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‘The noblest of all dogs is the hotdog. It feeds the hand that bites it.” (Laurence J. Peter) “Persuasion is logic on fire.

‘The noblest of all dogs is the hotdog. It feeds the hand that bites it.” (Laurence J. Peter)

“Persuasion is logic on fire.”

 It’s Saturday, July 9, 2005, Peter Mansbridge is reading the CBC National News. His first words are, “Hurricane Dennis is bigger and badder.”

Miss Anderson was a knuckle rapper. She’d have wrapped his knuckles at least twice for that one. His news broadcasts in days to follow added a litany of  “gonna’s,” “gotta’s,” “gotcha’s,” with some “scared’s” thrown in, and they’re still coming, all of which would have guaranteed him sore knuckles forever.

Step off the beaten path in Miss Anderson’s Grade 7 Grammar class and her ruddy oak stick. About the size of a horse riding whip, worn as smooth as a baby’s bottom from her continuous caressing, it came down upon the miscreant’s knuckles with the precision of a master swordsman.

We Grade 7 kids hated that stick more than we hated her. “Kids” was an example, a word if used incorrectly, brought a whack. “A kid is a baby goat” was the reminder accompanying the whack.

Peter’s language malfeasance is cited as a lead-in. It popped up from my incessant pile of notes on things relevant and irrelevant, and brought Miss Anderson to mind.

Who among us doesn’t wander into language slop once in a while? We just don’t have a Miss Anderson to keep us on the straight and narrow, and sometimes, not even leaders in the chattering class either.

Nonetheless a thank you is due Peter, his producers, and writers, for regurgitating Miss Anderson’s memory, and forcing a personal realization.

Those language whacks, and that ruddy stick, dug word rules deep into the psyche, growing into a fascination with our language, resulting in the admiration of all who use it well.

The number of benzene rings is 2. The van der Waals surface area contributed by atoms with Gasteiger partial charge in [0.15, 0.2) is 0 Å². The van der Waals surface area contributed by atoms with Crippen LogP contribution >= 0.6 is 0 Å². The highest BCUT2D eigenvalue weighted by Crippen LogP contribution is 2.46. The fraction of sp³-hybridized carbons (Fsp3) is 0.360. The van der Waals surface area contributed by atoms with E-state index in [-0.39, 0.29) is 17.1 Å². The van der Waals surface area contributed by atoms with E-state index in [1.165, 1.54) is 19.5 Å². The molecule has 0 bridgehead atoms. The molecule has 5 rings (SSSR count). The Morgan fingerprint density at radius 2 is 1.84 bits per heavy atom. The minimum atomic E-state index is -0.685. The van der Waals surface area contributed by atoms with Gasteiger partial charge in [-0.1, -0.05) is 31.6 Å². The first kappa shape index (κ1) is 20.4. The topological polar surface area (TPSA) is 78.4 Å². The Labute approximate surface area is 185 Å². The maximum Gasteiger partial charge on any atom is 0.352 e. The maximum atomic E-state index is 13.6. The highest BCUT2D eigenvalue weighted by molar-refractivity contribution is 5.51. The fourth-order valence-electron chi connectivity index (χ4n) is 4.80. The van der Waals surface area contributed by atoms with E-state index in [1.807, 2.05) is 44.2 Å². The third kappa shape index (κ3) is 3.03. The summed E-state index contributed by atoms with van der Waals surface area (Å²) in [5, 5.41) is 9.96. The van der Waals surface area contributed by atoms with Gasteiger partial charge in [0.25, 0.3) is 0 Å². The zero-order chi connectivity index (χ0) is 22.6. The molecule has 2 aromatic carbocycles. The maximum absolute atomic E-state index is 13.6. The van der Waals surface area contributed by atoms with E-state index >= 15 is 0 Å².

Maybe a few sore knuckles was worth it, eh? She never broke the skin on a finger, so time and memory may have increased the force of the whack, suggesting there’s the possibility there’re a lot of us out here who owe her.

Life’s lessons come in so many different packages we often fail to see them till it’s too late to say thanks in person, eh?

Miss Anderson and her stick would be the one breaking the rules today, especially her whacks, but I guess she wasn’t the bad example I’ve been telling the ‘kids’ about after all. 

Bob Talbert summed it up nicely: “Teaching kids to count is fine, but teaching them what counts is best.”

“Part of the secret of success in life is to eat what you like and let the food fight it out inside.” (Mark Twain)

Perspectives . . .

It depends where you’re standing and looking sometimes. Just when you’re sure there’s nothing new under the sun a memory takes you back, a new friend comes along, or a new book takes your thoughts where they’ve never been before.

Sarah Parvis included the following quote from Paul Reiser in her book A Quotable Feast. It’s crammed with quotations about food, cooking and eating, some used as separators in this column.

 “So where did these cravings come from?”, I guess Paul asked himself. “I concluded it’s the baby ordering in. Prenatal takeout. Even without ever being in a restaurant, fetuses develop remarkably discerning palates, and they are not shy about demanding what they want. If they get a hankering, they just pick up the umbilical cord and call. ‘You know what would taste good right now? A cheeseburger, large fries, and a vanilla  shake. And if you could, hurry it up, because I’m supposed to grow a lung in half an hour.” (Paul Reiser, Babyhood, 1997)

The best part of shopping, even better than finding what you want, is, in my book, stepping into a store, being greeted with a smile, a hello and your first name.

 ‘Big’ can’t do that, and never will. 

Sarah Parvis’ book came onto our bookshelves last week after a short browse in Jan Stick’s bookstore — where Steve’s Music was until June.

I’m still in the old-style address mode, you know, “it’s across from Mary and Bill’s place” or whatever. It’s Well-Read Books, Jan Stick’s new place on Fourth Avenue. Go ahead, try the rocking chair.

There has always been a food processor in the kitchen. She was usually called the missus or Mom. (Sue Berkman)

A tip of the hat to artists with food, words, and those special, artistic Yukon entrepreneurs whose stores are so nicely laid out. They say, ‘welcome, old friend’ as soon as you walk in the door — followed by their personal hello.

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